Google Settles with FTC, Promises to Change Some Business Practices
For almost two years now, the Federal Trade Commission (“FTC”) has been investigating Google for alleged anticompetitive conduct in the markets for popular devices such as smart phones, tablets and online search advertising. In a press conference on January 3rd, 2013 the FTC announced Google has agreed to change some of its business practices and officially closed its investigation into the internet giant.
In particular, Google agreed to the following:
Google agreed to license MMI patents on FRAND terms and not seek injunctions preventing rivals from using standard-essential patents
In 2012, Google paid $12.5 billion for a suite of standard-essential patents owned by Motorola Mobility (“MMI”). The FTC accused Google of reneging on FRAND (fair, reasonable, and non-discriminatory) licensing commitments related to those patents. Google was also accused of pursuing injunctions against companies that needed to use MMI standard-essential patents in their devices and were willing to take a license on FRAND terms.
While a patent owner generally has no obligation to license its patents to competitors, that changes if the patent owner has participated in standard setting. Generally speaking, if a patent owner contributes to standard development discussions, that patent owner must agree to license any of its patents that cover that standard on FRAND terms. The FTC alleged that this type of patent hold-up could raise the prices paid by consumers for products including the patented technology and could also cause companies in technology industries to abandon the standard-setting process altogether, thus stifling investment in new technologies.
To remedy this concern, Google agreed to a Consent Order prohibiting it from seeking injunctions against a willing licensee to block the use of any standard-essential patents that Google previously committed to license on FRAND terms.
Google agreed to modify contractual restrictions related to their online search advertising platform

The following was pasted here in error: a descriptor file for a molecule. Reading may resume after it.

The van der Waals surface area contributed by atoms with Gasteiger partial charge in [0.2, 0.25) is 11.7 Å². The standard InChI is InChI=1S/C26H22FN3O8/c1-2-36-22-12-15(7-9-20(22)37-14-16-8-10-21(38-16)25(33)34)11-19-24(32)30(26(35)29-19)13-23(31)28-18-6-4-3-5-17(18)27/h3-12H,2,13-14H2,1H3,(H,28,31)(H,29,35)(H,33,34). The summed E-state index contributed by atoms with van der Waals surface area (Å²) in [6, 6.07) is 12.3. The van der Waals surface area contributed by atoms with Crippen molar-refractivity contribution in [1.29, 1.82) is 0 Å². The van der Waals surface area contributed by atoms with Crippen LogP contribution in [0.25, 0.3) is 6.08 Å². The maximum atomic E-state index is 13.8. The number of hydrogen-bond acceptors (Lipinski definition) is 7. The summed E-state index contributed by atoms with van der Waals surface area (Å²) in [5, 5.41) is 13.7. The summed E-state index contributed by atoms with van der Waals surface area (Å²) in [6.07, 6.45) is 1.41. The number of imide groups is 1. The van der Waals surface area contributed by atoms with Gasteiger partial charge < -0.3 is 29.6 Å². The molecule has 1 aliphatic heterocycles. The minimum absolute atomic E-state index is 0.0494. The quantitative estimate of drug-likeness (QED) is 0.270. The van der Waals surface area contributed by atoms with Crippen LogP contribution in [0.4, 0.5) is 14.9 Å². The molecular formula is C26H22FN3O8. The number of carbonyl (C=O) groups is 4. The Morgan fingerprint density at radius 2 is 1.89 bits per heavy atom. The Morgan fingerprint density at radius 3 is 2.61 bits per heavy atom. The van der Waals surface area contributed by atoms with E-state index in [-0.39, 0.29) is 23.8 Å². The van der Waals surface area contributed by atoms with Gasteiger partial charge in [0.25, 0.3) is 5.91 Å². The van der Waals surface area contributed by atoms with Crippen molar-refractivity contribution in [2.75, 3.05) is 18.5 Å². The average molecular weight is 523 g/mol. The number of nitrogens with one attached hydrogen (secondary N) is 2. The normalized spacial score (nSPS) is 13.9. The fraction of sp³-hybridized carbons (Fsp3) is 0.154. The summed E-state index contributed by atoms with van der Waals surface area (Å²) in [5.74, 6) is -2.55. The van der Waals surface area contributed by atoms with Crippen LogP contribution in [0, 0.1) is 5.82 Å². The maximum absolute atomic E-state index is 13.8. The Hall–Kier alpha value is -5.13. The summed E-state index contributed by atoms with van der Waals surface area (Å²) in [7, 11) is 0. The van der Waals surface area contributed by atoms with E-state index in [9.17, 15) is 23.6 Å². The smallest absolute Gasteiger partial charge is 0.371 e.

As another part of the settlement agreement, Google also agreed to remove restrictions on the use of its online search advertising platform, AdWords. The FTC was concerned that Google’s contractual conditions governing the use of its Advertising platform interfaces made it difficult for an advertiser to simultaneously manage a campaign on AdWords and on competing ad platforms. Therefore, Google’s restrictions had the possibility of diminishing competition in the search advertising market.
Google proposes to alleviate this concern by giving advertisers the ability to “opt out” of display on Google vertical properties such as Google Local or Product Shopping. Google also has promised to provide the advertisers the option to keep their content out of Google’s vertical search offerings, while still having them appear in Google’s general web search results.
FTC finds a pro-competitive reason for Google’s modifications of its search algorithms
The FTC also investigated allegations that Google had manipulated its search algorithms to engage in “search bias.” The investigation focused on whether Google altered its search algorithms to demote certain vertical websites in an effort to reduce or eliminate a nascent competitive threat. The FTC concluded that the changes made to Google’s search algorithms could be plausibly justified as innovations that improved Google’s product and the experience of its users, and thus were not anticompetitive.
Given this settlement agreement, the FTC has closed its investigation, deciding not to take action against Google at this time. However, should Google not abide by the proposed terms of the settlement, the FTC can reopen its investigation at a later point in time. The European Commission, which has also been investigating complaints against Google, took note of the FTC’s findings, but stated that the American decision will not affect their investigation.